English football has a long way to go before it has its own Josh Cavallo, but LGBT+ support is growing

The reasons why no male professional in England has come out are difficult to pin down. What we do know is that being your authentic self mproves performance at work

Chris Paouros
Thursday 09 December 2021 10:10 GMT
Josh Cavallo: Australian top-flight footballer comes out as gay

I’m often asked why there are no openly gay players at the professional level of the men’s game. It is indeed eye-opening that there isn’t even one in England, but it’s also not the only yardstick on which to measure LGBT+ inclusion in football.

In October, Josh Cavallo became the first top-flight male professional footballer in the world to come out as gay. While we’d all like to see someone as open as the Adelaide United player come forward in this country, however we must remember that there are many people out in our game – from fans, coaches, club and governing body staff and of course players in the women’s game. Similarly, this is not a phenomenon that only affects football; people are reluctant to come out in a number of environments. Football as our greatest “entertainment” has a huge spotlight shone on it, so the issue often feels more acute.

The reasons why no male professional in England has come out are difficult to pin down. Is it career progression, fan approval, media attention, or concerns about the acceptance of teammates and peers, that makes professional male players reticent? It could be some of these, it could be none of them. It’s likely all of them and more. Each individual’s circumstance is unique, so none of us can really know.

What we do know is that being your authentic self at work improves performance. The mental strain of concealing a large part of your identity is massive, and the margins at the top are very small. So it’s possible that there are and have been many young men in the game who don’t make it to the top flight because they have not felt comfortable or welcome to be themselves fully in football.

Either way, the work that LGBT+ fan groups do, campaigns like Rainbow Laces, Football V Homophobia and the work that we do at Kick it Out advocating, educating, and developing talent to create an inclusive game are crucial in helping to create the conditions where a male professional player coming out is possible.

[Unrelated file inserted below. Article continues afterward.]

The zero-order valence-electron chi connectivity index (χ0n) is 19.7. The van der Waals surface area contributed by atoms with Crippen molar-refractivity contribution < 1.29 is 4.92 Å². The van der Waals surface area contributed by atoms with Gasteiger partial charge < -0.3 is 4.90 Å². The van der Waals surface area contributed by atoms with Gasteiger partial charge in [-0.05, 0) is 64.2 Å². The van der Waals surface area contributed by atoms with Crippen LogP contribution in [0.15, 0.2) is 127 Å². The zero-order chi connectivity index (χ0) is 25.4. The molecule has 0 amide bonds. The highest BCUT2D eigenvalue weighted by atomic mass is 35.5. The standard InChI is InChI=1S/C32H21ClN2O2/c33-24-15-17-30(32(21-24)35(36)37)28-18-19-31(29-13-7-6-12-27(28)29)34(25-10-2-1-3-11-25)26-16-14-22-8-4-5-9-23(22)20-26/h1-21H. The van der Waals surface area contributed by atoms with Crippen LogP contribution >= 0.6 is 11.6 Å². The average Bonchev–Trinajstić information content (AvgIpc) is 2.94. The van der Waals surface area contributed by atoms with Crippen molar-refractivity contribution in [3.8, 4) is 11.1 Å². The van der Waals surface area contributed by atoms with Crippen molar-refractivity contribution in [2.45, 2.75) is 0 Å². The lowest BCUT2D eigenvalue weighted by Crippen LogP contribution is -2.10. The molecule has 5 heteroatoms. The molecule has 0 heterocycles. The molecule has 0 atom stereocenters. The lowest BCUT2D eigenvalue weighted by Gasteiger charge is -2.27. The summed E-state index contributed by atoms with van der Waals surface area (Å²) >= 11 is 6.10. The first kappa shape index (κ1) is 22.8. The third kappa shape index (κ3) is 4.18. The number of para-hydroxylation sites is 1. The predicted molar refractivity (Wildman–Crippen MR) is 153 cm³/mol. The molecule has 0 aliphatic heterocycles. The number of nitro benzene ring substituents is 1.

English football has over 50 LGBT+ fan groups, more than any other country. Jurgen Klopp and Jordan Henderson’s willingness to stand up and speak out against homophobic chanting at a recent Liverpool fixture showed that there are key figures in football championing the cause.

Yes, there is also the issue of major tournaments and the nations that host them.

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Consecutive World Cups will now have been held in countries explicit in their oppression and mistreatment of LGBT+ people. As an organisation which has built a reputation around fighting for inclusion, this is unacceptable to us. But alongside some other inspirational organisations, Kick It Out has formed a Qatar 2022 Working Group, which will strive to drive inclusion and security for fans at next year’s tournament, as well as creating a lasting impact for the rights of LGBT+ people in Qatar, and on the decision making process for future tournaments.

There is support for the LGBT+ community in football, and it is growing. The outpouring of love around Josh Cavallo’s coming out is indicative of that. There will always be detractors and haters, but we treat that like we treat everything else. We work out where that lack of understanding is coming from, and we educate and we advocate for the necessary legal, structural or cultural change to make sure football can be a space in which everyone feels able to be themselves, without fear of discrimination or abuse.

Chris Paouros is a trustee at Kick It Out and co-chair of Proud Lilywhites

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